Here’s what we mean: If you know you ovulated on day 18 of your cycle, then you’d figure out your implantation date by inputting 18 + (6 to 10 days) = potential implantation on day 24 to 28 of your cycle. If you’ve conceived naturally, without knowing when you ovulated, then it’s impossible to pinpoint the exact day that implantation may have occurred. However, this is slightly different if you’ve undergone in vitro fertilization (IVF). Keep reading to find out why. 

    If you don’t know the day you ovulated 

    If you aren’t sure what day you ovulated during your cycle, then you’ll need to figure that out before you can determine which day implantation may have happened. Don’t stress — you can do this by using an ovulation calculator or tracking your cycle using an app like Flo

    Alternatively, you can estimate the day that you last ovulated by taking the date of your last period, adding how long your average cycle is, and subtracting 14. You might be curious where the number 14 comes from. The average menstrual cycle length is anywhere between 21 to 35 days long, and on average, the luteal phase is 14 days (hence subtracting 14 days). However, this can differ from person to person. Your cycle starts on the first day of your period and ends on the day before your next period.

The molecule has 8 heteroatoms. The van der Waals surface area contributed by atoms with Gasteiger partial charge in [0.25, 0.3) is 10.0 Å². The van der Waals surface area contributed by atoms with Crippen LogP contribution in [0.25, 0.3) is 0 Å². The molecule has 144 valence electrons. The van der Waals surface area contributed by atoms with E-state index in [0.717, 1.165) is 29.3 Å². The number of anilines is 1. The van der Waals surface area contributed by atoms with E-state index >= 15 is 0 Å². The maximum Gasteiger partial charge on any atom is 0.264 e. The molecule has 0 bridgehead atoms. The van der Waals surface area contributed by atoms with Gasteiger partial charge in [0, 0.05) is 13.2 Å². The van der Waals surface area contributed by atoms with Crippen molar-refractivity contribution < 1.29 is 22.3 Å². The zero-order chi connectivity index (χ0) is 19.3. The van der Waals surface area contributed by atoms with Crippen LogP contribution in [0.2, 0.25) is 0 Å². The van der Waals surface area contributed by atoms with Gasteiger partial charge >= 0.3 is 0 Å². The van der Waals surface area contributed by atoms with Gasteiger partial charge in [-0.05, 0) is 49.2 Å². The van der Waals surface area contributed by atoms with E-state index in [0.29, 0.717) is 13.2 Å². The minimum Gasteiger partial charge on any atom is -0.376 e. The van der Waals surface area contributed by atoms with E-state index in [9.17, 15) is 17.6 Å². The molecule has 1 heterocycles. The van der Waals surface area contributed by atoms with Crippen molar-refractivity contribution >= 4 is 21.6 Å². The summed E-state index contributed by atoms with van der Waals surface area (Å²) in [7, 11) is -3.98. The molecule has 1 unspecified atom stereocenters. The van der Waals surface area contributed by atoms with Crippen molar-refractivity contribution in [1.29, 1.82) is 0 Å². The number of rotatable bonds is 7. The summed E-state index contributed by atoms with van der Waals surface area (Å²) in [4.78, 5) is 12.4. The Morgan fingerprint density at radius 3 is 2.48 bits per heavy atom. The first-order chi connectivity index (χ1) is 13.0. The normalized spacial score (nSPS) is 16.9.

For example, if your last period was on the third of the month, and your average cycle length is 29 days, you would input 3 + 29 - 14 = ovulation around day 18 of the month. Once you have this information, you can figure out when implantation may have happened using the calculator above. 

    Understanding implantation calculator results

    Once you’ve inputted the day you ovulated, plus the six- to 10-day range that it takes for your fertilized egg to travel down your uterine tubes, you’ll be left with a time frame of around four days when implantation may have happened. So, what does this mean?

    There are lots of ways to track how far along a pregnancy is,” says Dr. Jennifer Boyle, obstetrician and gynecologist at Massachusetts General Hospital, Massachusetts, US. “This can be done by tracking menstrual cycles and trying to notice when ovulation takes place. Knowing when implantation may have occurred can help someone know when to take their first pregnancy test.”

    Take a quiz

    Find out what you can do with our Health Assistant

    What is implantation, and when does it happen?

    Implantation is the term used to explain when a fertilized egg (sometimes called an embryo) attaches to your uterine lining. On average, implantation happens around six to 10 days after you’ve ovulated and the egg was fertilized. 

    What happens with the pregnancy hormone human chorionic gonadotropin (hCG) during implantation?

    You might be curious about the link between implantation and when you can take a pregnancy test. When a fertilized egg implants into the lining of your uterus, it triggers your placenta to start forming. The placenta is a new organ that develops during pregnancy to provide nutrients and oxygen to your baby. As it starts to grow, your placenta releases the pregnancy hormone human chorionic gonadotropin (hCG) into your bloodstream and urine. It can be detected in a blood test from around six to 10 days after you’ve conceived but takes longer to show in a urine test. It’s considered to be one of the earliest indications of pregnancy.